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Issue Date:  February 18, 2005

A friend for life and death


It still seems like yesterday when, almost 60 years ago, Matt Killion and I grew up together on Manhattan’s West Side, served as altar boys together and even went to the seminary at Dunwoodie. Along the way, Matt taught me to drive his father’s old Ford, showed me a thing or two about the niceties of poker (something that drove old Fr. George Murphy wild when we played with others on the stoop across from the rectory) and taught me so much, without even trying, about what it was we were both somehow seeking.

I left the seminary and we went our separate ways without ever really losing touch. Within a year, I met Pat and, two years later, Matt performed the wedding ceremony and eventually baptized four of our children.

In those first years of his priesthood, he served as prison chaplain at the Eastern Correctional Facility in upstate New York. Being chaplain wasn’t quite enough for Matt, so he set out to build a chapel on the grounds of the prison and eventually raised enough money by collecting trading stamps! When St. Jude Within the Walls Chapel was dedicated 40 years ago, Cardinal Francis Spellman named Matt the youngest monsignor in the archdiocese.

It was during that time that Matt reached out to me and my wife and, without sermon or fluff, tried to tell us about faith and hope and love when our fourth child died the day after he was born.

Matt left the priesthood in 1969, eventually got married and went through a series of chapters in his life that included hospital administration, law school, volunteer work in Thailand, board membership at Notre Dame High School in Manhattan, the thankless chores of a New York Legal Aid attorney and finally a law professorship at John Jay College.

We stayed in touch through it all. Matt married Pat McDonough and they adopted two Vietnamese children. One of them, Mark, is today a firefighter down South while Justine is a highly decorated New York City detective. We still met regularly as part of an old tradition at the St. Patrick’s Day Parade and we have always laughed together about all those old days in grammar school when life was so pure and simple and old Fr. Murphy couldn’t tolerate a straight flush.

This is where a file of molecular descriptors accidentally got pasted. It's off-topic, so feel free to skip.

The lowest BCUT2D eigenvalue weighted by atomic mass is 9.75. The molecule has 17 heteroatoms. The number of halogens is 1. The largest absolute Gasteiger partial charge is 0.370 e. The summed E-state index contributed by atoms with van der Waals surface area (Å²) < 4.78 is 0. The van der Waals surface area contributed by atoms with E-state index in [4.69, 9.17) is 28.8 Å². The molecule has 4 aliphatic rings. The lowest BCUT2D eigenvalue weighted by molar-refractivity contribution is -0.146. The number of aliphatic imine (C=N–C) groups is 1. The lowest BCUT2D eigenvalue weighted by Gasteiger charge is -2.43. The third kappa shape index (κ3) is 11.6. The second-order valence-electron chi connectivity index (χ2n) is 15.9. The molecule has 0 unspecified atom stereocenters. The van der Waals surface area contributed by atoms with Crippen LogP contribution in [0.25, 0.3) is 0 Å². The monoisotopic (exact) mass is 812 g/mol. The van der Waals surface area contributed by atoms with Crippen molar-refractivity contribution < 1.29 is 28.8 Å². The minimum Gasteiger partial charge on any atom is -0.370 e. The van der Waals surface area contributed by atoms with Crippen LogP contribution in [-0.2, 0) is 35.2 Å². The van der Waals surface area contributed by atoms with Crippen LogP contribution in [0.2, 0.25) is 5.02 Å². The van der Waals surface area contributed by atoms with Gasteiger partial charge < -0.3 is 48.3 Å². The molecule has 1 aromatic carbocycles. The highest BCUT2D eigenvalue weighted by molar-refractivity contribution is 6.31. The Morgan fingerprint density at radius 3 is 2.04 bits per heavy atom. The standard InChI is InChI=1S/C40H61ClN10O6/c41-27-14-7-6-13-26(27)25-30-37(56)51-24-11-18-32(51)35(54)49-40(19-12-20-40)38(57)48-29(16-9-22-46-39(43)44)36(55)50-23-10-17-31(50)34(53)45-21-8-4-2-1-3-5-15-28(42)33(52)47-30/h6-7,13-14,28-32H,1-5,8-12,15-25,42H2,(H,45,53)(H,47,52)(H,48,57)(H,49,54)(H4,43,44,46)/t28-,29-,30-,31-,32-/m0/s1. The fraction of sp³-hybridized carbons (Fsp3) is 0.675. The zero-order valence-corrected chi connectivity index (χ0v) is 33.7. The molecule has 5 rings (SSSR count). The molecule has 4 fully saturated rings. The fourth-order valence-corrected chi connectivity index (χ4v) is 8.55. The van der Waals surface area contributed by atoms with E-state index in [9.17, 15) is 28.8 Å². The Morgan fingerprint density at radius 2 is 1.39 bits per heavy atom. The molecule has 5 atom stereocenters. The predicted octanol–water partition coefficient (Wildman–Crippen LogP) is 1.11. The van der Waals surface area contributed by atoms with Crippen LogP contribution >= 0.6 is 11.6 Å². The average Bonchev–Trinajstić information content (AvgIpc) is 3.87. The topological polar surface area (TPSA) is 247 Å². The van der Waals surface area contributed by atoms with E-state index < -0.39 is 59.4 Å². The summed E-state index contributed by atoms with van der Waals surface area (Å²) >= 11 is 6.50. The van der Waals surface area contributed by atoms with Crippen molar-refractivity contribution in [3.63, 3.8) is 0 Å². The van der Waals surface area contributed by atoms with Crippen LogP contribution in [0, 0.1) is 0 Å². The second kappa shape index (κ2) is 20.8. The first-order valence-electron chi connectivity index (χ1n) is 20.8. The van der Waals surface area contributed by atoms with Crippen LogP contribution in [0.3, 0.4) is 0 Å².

And then the cancer came in both lungs for Matt about a year ago, and there were days in the hospital when he couldn’t stand and could barely breathe. I saw him a few times in the hospital and saw him for the last time in October at Justine’s wedding. It was just a month later when the doctors operated on me for pancreatic cancer, discovered they could do nothing about something inoperable that had seeped into the lungs and told me that chemotherapy was the last, the only, alternative.

The first to call, of course, was my old friend, Matt, who hinted at what to expect and urged me to stay in touch. In the weeks that followed, just before he died, a man who could hardly breathe and couldn’t stand up without pain, Matt called me several more times. It was like having his arm around my shoulder.

On the day of his funeral, there were a dozen priests concelebrating the Mass, several former priests in the crowded church and a churchful of family, friends and high school students, all there to mourn a wonderful husband and father, an extraordinary priest and a beautiful person. And right up to the day he died, this great old friend who had taught me to drive a car and play poker and who spoke wordlessly to me and my wife about life and death and hope was reaching out one last time to teach me how to die.

Dick Ryan is a longtime contributor to NCR. He lives in New York.

National Catholic Reporter, February 18, 2005

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